08 December 2021
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Viscount Survivors


59 of the 444 Viscounts built survive as complete airframes or major components. Some are in very good condition and are looked after by museums while others are just wrecks. They can be found in 24 countries.

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Established 2005
Vickers Viscount Network
A Virtual Museum dedicated to the Vickers-Armstrongs VC2 Viscount
   

Viscount c/n 176

Operational Record

Photo of Viscount c/n 176
Koninklijke Luchtvaart Maatschappij N.V. (KLM)


Netherlands flag Netherlands

This V.803 series Viscount was built for
Koninklijke Luchtvaart Maatschappij N.V. (KLM) as PH-VIE

It first flew on Wednesday, 11 September 1957 at Weybridge, Surrey, England powered by Rolls-Royce Dart 510 engines.


Photo of Viscount c/n 176
Aer Lingus - Irish Air Lines


Ireland flag Ireland

Its final owner/operator was
Aer Lingus - Irish Air Lines as EI-AOF.

Its fate:-
Crashed at Ballymadun, two miles north of Ashbourne, County Meath, near Dublin, Ireland 22 June 1967 during a training flight, sadly killing all three flight crew.


Operational record
Photo of Koninklijke Luchtvaart Maatschappij N.V. (KLM) Viscount PH-VIE

Country of Registration Netherlands

October 1957 to November 1965

Koninklijke Luchtvaart Maatschappij N.V. (KLM)

PH-VIE - c/n 176 - a V.803 series Viscount
Netherlands registered

June 1955
An order for nine V.803 was placed by Koninklijke Luchtvaart Maatschappij N.V. (KLM).

This was the 5th aircraft for KLM.

Production Aircraft No. 32 - the 32nd production V.800 series Viscount built,
was the 27th V.800 Viscount fuselage assembled at Hurn, Bournemouth, Hampshire, England,
and the 32nd V.800 Viscount assembled at Weybridge, Surrey, England.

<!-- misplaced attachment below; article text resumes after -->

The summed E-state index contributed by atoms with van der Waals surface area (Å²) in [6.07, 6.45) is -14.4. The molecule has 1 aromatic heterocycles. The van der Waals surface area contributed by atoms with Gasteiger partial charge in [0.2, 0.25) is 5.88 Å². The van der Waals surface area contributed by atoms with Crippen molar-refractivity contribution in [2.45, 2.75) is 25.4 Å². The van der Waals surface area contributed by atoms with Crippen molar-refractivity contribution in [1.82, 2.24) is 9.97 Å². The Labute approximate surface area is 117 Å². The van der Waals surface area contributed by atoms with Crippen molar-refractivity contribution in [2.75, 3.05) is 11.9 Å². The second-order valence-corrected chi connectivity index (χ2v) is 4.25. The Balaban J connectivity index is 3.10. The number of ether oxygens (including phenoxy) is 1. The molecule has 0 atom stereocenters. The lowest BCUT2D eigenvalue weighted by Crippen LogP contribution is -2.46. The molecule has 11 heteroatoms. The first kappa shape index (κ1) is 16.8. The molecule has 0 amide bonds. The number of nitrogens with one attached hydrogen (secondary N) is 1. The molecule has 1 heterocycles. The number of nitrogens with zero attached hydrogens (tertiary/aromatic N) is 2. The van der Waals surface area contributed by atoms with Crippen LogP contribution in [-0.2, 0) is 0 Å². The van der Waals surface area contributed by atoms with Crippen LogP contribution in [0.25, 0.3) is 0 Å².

Production Order No. F05/803. Sales Order No. F05/83B. Stock Order No. F27/27B.

27 February 1957
Fuselage assembly commenced at Hurn Airport, Bournemouth, Dorset, England.

April 1957
Fuselage transported by road from Hurn Airport, Bournemouth, Hampshire, England to Weybridge, Surrey, England.

24 April 1957
Fuselage to Erecting Shop 'E' at Weybridge, Surrey, England.

11 September 1957
First flight from Brooklands Airfield, Weybridge, Surrey, England.

It landed at Wisley Airfield, Surrey, England for fitting out and test flying.

14 October 1957
Noted at Blackbushe Airport, Hampshire, England carrying out ILS approaches.

19 October 1957
Delivered to Koninklijke Luchtvaart Maatschappij N.V. (KLM) named as 'Jan Olieslagers' via London Airport (Heathrow), Middlesex, England with a 53 seat mixed-class cabin.

The original livery had ‘The Flying Dutchman’ titles on the port side and ‘De Vliegende Hollander’ titles on the starboard side.

The cabin seating was later increased to 59/64 all-tourist class configuration.

November 1959
Noted with 40th Anniversary of KLM (1919 to 1959) logo on the rear fuselage.

Painted in the new KLM 'horizontal blue striped tail' livery.
KLM
'Horizontal Striped Tail' livery

circa 1960
Painted in the new KLM 'diagonal striped tail' livery with ‘KLM - Royal Dutch Airlines’ titles.